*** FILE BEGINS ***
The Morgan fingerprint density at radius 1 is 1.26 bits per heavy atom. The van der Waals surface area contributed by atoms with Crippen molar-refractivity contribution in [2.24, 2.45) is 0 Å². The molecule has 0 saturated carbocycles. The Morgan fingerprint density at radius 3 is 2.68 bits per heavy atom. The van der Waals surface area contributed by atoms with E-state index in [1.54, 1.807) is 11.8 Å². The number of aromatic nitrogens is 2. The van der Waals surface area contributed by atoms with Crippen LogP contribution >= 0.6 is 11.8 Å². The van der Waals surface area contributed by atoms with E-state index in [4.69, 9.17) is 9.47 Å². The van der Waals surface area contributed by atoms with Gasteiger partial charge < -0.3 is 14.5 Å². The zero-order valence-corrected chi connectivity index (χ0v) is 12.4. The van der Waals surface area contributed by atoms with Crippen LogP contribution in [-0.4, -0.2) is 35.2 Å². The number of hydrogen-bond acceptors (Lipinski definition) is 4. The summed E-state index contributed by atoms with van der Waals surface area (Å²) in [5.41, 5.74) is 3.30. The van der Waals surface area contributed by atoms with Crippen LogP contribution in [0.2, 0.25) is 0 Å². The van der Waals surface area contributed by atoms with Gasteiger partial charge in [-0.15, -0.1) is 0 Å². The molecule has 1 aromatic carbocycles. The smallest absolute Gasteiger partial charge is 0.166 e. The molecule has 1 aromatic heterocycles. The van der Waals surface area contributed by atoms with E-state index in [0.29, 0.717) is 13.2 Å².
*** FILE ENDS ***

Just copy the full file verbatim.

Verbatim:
The Morgan fingerprint density at radius 1 is 1.26 bits per heavy atom. The van der Waals surface area contributed by atoms with Crippen molar-refractivity contribution in [2.24, 2.45) is 0 Å². The molecule has 0 saturated carbocycles. The Morgan fingerprint density at radius 3 is 2.68 bits per heavy atom. The van der Waals surface area contributed by atoms with E-state index in [1.54, 1.807) is 11.8 Å². The number of aromatic nitrogens is 2. The van der Waals surface area contributed by atoms with Crippen LogP contribution >= 0.6 is 11.8 Å². The van der Waals surface area contributed by atoms with E-state index in [4.69, 9.17) is 9.47 Å². The van der Waals surface area contributed by atoms with Gasteiger partial charge < -0.3 is 14.5 Å². The zero-order valence-corrected chi connectivity index (χ0v) is 12.4. The van der Waals surface area contributed by atoms with Crippen LogP contribution in [-0.4, -0.2) is 35.2 Å². The number of hydrogen-bond acceptors (Lipinski definition) is 4. The summed E-state index contributed by atoms with van der Waals surface area (Å²) in [5.41, 5.74) is 3.30. The van der Waals surface area contributed by atoms with Crippen LogP contribution in [0.2, 0.25) is 0 Å². The van der Waals surface area contributed by atoms with Gasteiger partial charge in [-0.15, -0.1) is 0 Å². The molecule has 1 aromatic carbocycles. The smallest absolute Gasteiger partial charge is 0.166 e. The molecule has 1 aromatic heterocycles. The van der Waals surface area contributed by atoms with E-state index in [0.29, 0.717) is 13.2 Å².